This work tries to understand the philosophical foundations of Hegel’s social theory by articulating the normative standards at work in his claim that the three central social institutions of the modern era—the nuclear family, civil society, and the constitutional state—are rational or good.
The central question is: what, for Hegel, makes a social order rational? In answering the book aspires to be faithful to Hegel’s texts and to articulate a compelling theory of rational social institutions; the aim is not only to interpret Hegel correctly but also to demonstrate the richness and power that his vision of the rational social order possesses.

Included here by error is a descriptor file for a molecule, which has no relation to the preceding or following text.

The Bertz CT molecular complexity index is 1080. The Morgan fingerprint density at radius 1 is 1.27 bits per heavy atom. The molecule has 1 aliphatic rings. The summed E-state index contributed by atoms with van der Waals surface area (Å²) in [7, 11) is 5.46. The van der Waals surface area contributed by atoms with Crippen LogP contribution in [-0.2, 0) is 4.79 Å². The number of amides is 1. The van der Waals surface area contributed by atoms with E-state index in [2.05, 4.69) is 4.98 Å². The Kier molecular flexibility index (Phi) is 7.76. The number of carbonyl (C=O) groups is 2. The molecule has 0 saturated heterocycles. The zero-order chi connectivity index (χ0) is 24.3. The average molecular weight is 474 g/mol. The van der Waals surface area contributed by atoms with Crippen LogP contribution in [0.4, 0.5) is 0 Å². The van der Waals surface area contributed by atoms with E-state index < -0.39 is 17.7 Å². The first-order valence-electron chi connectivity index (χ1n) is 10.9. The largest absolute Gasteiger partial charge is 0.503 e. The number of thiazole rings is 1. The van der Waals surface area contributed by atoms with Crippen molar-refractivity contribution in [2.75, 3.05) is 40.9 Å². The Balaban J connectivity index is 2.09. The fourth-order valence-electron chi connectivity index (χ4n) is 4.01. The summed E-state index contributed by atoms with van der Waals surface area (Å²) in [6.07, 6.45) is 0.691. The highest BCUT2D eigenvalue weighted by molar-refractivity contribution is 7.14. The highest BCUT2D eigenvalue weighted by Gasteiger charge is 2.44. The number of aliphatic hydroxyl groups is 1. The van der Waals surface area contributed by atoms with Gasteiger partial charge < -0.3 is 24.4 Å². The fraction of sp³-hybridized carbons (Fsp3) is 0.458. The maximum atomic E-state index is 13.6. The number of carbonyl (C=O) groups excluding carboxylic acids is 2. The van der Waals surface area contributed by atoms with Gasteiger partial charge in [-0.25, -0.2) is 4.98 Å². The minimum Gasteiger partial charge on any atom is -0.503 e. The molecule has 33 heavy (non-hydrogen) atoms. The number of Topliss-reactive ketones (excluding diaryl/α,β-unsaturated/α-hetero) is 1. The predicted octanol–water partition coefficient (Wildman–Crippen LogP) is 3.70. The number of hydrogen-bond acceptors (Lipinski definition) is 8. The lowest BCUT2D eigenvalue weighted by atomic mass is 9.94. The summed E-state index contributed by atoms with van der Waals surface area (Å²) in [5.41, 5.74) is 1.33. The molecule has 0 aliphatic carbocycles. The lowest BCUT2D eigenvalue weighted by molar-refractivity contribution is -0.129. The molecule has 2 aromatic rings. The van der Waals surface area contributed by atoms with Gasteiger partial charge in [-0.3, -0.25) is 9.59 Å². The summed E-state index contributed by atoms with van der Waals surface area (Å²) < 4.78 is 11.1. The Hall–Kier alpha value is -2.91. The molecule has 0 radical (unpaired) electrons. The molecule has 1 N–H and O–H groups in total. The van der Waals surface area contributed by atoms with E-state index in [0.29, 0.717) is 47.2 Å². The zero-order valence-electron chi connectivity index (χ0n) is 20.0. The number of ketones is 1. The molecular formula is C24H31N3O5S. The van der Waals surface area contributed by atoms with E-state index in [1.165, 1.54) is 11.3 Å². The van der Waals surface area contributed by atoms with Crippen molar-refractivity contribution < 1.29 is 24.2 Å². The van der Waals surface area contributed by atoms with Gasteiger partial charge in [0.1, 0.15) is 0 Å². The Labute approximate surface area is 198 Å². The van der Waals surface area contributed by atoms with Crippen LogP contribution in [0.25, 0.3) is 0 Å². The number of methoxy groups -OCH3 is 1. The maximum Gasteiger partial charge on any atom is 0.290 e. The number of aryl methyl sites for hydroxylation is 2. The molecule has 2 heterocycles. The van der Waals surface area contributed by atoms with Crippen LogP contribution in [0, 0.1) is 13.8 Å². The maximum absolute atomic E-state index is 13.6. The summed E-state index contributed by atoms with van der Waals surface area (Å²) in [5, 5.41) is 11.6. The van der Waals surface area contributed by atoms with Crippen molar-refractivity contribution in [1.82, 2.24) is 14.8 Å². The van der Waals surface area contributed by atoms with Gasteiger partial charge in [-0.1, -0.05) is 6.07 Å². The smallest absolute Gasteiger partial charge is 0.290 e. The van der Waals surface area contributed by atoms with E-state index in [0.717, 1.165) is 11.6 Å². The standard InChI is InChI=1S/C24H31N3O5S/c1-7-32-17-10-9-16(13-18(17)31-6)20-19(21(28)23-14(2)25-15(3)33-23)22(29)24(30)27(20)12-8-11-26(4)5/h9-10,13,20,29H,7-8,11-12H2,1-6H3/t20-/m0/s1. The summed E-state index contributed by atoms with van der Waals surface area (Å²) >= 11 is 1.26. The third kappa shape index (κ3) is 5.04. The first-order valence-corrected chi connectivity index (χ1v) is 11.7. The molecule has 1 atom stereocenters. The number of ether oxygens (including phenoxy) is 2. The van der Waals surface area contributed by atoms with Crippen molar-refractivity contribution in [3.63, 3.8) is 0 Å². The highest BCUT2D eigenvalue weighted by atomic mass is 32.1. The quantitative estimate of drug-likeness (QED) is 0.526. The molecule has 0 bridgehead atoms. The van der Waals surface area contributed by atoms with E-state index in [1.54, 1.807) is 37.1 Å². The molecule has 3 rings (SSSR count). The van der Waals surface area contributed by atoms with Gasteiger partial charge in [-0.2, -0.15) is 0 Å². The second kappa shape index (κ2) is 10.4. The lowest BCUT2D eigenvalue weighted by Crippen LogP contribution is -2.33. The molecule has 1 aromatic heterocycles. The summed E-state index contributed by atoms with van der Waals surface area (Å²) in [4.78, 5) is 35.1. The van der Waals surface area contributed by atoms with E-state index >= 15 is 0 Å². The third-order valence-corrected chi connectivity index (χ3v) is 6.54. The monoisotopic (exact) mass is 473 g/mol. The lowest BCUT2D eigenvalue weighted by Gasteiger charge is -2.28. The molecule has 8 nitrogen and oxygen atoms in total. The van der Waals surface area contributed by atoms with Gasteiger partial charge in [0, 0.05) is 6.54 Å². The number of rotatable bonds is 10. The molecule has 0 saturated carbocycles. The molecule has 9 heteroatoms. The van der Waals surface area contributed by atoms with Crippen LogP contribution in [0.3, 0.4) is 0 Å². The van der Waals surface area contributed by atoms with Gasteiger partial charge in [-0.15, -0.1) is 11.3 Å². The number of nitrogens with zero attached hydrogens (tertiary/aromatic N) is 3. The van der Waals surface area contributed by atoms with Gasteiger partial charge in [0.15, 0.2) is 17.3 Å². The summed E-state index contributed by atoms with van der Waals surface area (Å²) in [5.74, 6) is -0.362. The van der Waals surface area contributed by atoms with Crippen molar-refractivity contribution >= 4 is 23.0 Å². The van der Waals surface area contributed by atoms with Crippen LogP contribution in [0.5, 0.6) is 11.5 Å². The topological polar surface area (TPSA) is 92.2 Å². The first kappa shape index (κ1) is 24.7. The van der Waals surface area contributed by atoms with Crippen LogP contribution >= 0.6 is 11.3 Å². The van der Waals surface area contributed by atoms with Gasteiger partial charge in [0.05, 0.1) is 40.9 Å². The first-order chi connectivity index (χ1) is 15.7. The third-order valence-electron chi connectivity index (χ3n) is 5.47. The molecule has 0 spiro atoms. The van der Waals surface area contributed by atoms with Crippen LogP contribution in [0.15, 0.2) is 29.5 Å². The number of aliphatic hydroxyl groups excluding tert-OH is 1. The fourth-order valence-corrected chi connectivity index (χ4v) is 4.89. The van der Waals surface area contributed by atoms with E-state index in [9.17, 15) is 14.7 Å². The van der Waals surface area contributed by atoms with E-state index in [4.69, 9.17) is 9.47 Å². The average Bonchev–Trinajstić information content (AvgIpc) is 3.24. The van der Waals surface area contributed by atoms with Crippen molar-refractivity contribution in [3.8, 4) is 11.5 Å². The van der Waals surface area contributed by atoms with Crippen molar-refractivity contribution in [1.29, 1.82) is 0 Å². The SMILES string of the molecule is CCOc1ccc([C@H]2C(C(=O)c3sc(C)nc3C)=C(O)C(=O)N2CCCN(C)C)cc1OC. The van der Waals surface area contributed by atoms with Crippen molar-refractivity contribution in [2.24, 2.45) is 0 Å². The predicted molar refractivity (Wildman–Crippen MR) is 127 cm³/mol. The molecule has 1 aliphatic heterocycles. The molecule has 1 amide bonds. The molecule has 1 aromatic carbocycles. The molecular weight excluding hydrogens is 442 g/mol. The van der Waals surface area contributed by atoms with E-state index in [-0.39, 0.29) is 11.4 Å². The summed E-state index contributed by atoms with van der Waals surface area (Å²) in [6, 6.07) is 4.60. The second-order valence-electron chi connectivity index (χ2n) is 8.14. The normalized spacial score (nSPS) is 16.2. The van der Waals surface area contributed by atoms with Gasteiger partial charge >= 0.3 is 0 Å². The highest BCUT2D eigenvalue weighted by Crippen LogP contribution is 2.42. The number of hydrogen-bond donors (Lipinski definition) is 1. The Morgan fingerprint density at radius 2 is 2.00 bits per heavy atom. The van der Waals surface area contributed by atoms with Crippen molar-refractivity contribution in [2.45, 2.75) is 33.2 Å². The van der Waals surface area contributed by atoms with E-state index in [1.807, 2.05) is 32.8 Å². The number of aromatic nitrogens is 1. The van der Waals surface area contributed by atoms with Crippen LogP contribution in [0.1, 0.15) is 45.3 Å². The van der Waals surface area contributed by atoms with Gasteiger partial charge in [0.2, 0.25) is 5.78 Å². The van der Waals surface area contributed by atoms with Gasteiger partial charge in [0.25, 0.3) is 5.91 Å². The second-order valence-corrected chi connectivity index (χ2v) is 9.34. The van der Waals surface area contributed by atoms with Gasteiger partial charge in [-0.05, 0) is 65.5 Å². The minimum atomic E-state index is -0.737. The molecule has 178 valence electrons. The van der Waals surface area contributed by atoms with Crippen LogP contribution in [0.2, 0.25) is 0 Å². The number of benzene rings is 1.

Frederick Neuhouser is the Viola Manderfeld Professor of German and a Professor of Philosophy at Barnard College, Columbia University. He is a specialist in European philosophy of the 18th and 19th centuries, especially Rousseau, Fichte, and Hegel.